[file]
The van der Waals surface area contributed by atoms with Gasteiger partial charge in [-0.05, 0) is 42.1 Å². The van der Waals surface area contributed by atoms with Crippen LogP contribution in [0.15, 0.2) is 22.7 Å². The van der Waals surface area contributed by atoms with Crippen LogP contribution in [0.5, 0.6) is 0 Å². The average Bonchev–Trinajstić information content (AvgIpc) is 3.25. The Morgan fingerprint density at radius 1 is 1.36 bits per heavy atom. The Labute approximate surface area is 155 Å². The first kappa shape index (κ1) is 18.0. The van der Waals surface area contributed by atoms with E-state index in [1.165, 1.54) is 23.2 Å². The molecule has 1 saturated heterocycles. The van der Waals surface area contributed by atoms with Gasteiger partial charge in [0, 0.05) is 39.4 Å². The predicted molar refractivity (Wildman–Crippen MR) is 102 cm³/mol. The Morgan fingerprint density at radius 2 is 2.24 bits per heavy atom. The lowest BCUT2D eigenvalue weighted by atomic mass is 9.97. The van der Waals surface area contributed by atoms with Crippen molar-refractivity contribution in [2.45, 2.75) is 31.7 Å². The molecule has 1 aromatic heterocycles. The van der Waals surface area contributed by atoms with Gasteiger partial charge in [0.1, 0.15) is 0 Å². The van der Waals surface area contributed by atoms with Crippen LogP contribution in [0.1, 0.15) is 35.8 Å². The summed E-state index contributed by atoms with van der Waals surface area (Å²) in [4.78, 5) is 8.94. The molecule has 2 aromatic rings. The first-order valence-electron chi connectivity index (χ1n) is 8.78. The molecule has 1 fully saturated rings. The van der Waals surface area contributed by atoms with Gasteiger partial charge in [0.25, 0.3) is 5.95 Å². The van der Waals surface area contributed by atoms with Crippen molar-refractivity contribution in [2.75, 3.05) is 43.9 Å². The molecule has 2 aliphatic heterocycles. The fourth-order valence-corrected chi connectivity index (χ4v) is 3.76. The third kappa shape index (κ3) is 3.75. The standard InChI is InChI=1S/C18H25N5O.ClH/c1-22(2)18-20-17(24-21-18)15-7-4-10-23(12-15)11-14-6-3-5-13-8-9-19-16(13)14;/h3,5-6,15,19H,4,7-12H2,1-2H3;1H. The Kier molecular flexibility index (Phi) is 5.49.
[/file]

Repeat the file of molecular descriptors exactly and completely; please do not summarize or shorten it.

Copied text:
The van der Waals surface area contributed by atoms with Gasteiger partial charge in [-0.05, 0) is 42.1 Å². The van der Waals surface area contributed by atoms with Crippen LogP contribution in [0.15, 0.2) is 22.7 Å². The van der Waals surface area contributed by atoms with Crippen LogP contribution in [0.5, 0.6) is 0 Å². The average Bonchev–Trinajstić information content (AvgIpc) is 3.25. The Morgan fingerprint density at radius 1 is 1.36 bits per heavy atom. The Labute approximate surface area is 155 Å². The first kappa shape index (κ1) is 18.0. The van der Waals surface area contributed by atoms with E-state index in [1.165, 1.54) is 23.2 Å². The molecule has 1 saturated heterocycles. The van der Waals surface area contributed by atoms with Gasteiger partial charge in [0, 0.05) is 39.4 Å². The predicted molar refractivity (Wildman–Crippen MR) is 102 cm³/mol. The Morgan fingerprint density at radius 2 is 2.24 bits per heavy atom. The lowest BCUT2D eigenvalue weighted by atomic mass is 9.97. The van der Waals surface area contributed by atoms with Crippen molar-refractivity contribution in [2.45, 2.75) is 31.7 Å². The molecule has 1 aromatic heterocycles. The van der Waals surface area contributed by atoms with Gasteiger partial charge in [0.1, 0.15) is 0 Å². The van der Waals surface area contributed by atoms with Crippen LogP contribution in [0.1, 0.15) is 35.8 Å². The summed E-state index contributed by atoms with van der Waals surface area (Å²) in [4.78, 5) is 8.94. The molecule has 2 aromatic rings. The first-order valence-electron chi connectivity index (χ1n) is 8.78. The molecule has 1 fully saturated rings. The van der Waals surface area contributed by atoms with Gasteiger partial charge in [0.25, 0.3) is 5.95 Å². The van der Waals surface area contributed by atoms with Crippen molar-refractivity contribution in [2.75, 3.05) is 43.9 Å². The molecule has 2 aliphatic heterocycles. The fourth-order valence-corrected chi connectivity index (χ4v) is 3.76. The third kappa shape index (κ3) is 3.75. The standard InChI is InChI=1S/C18H25N5O.ClH/c1-22(2)18-20-17(24-21-18)15-7-4-10-23(12-15)11-14-6-3-5-13-8-9-19-16(13)14;/h3,5-6,15,19H,4,7-12H2,1-2H3;1H. The Kier molecular flexibility index (Phi) is 5.49.